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When the Going Gets Tough, Stick it Out, Veterans Advise Superintendents

Kristine Gilmore

Job longevity for public school superintendents is notoriously short. Three years, on average, is the oft-cited number. But a handful of years on the job isn’t enough to really do the job, said a pair of long-time superintendents Saturday in an AASA conference session on leadership for the long term.

“You need to be in a place for five years, 10 years to really start to do the hard work and heavy lifting,” said Susan Enfield, superintendent of 18,500-student Highline Public Schools in Burien, Wash., and the 2020 AASA Women in School Leadership Award recipient. Enfield has led her district for eight years.

Enfield and Kristine Gilmore, superintendent of the 7,000-student D.C. Everest Area School District in Weston, Wis., now in her 17th year on the job, spoke about the keys to becoming and staying superintendent over the long term. Among the two dozen or so administrators at the session, many also were veteran superintendents ─a reaffirmation of best practices and their common cause.

Staying on the job begins with finding the right fit, Enfield advised her peers. Job candidates need to match individual skills, personality, values and vision to the district from the start. “We tend to treat school systems as generically the same,” Enfield said. “They aren’t. You have to do your homework.”

That means having intense, perhaps difficult, conversations with district staff and school board members, both in applying for a job and in keeping it. People and places change, and superintendents need to adapt. Gilmore said she conducts deep reviews of her work with board members and staff every year.

“You need to be honest. Is the district really comfortable with your vision and aspirations,” said Gilmore. “Do they really support what you want to do, or is it just talk?”

Establish a tone and leadership style that is clear and understood by all, the superintendents said. Be genuine. Keep goals simple and constant. No one likes surprises, especially school board members.

The work of a superintendent is contextual. What works well in one place may not elsewhere. But one universal principle, said Enfield and Gilmore, is building a team that is unified, supportive and talented. It should be a mix of internal staffers up through the ranks, well-versed in the culture of the district and community, and external hires who bring new eyes and fresh thinking.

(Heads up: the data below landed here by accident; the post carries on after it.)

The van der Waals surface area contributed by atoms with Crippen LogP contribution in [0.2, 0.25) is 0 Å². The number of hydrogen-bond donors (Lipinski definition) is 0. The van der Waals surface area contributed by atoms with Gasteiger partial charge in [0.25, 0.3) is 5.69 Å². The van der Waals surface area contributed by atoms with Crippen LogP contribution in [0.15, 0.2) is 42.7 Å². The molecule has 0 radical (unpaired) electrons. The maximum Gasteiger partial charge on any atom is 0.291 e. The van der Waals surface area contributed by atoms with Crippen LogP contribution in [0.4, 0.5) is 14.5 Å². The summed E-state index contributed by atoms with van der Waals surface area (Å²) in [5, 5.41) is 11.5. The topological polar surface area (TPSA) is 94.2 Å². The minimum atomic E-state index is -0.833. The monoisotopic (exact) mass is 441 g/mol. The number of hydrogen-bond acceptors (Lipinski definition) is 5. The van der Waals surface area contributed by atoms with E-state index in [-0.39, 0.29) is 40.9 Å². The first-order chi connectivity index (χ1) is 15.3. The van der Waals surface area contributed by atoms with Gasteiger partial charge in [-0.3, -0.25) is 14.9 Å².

Trust your team, advised Gilmore. But don’t take them for granted, added Enfield, and assume it will always do the job in your absence or without guidance. Leaders are present.

School boards are “God’s gift to superintendents,” joked Enfield, who quickly noted she currently has a “dream board.” Gilmore concurred. But such is not always the case, and superintendents who stay on the job must constantly cultivate their relationships with board members.

“You have to invest time and effort,” said Enfield. “My board members get an immediate response from me when they call or text. I make sure there are no surprises when news breaks.”

Gilmore said board members should all get the same information, preferably at the same time. They should be given credit whenever possible. “You don’t have to prove you’re superintendent. You are superintendent. Power is the ability to give it away.”

Constant staff and community engagement is essential. Both superintendents described a variety of outreach efforts, from “Soup with the Superintendent” sessions with staff to “Lunch and Learn” with business leaders, parents and citizens. Both operate student leadership teams and family action committees, send personal notes of congratulations and have internal awards programs. Enfield hands out rubber ducks, an allusion to her childhood nickname, “Duck.”

In the end, Enfield and Gilmore both looped back to their initial message: Stick it out.

Being a superintendent means learning to get comfortable with the uncomfortable, said Gilmore. In times of crisis, it’s natural to want to hunker down, but that’s the time to especially reach out to staff, parents, the community. Hard times come and go; good times take time.

Resigning a superintendency after just a few years because it doesn’t seem to be working or for perceived greener pastures elsewhere is just quitting, said Enfield. It perpetuates the narrative that public education is failing.

“It’s so incredibly important that we go into this for the long-term,” she said. “Sometimes it’s not our choice to leave, but when it is, we need to choose to stay.”

(Scott LaFee is media relations director at UCSD Health in San Diego.)

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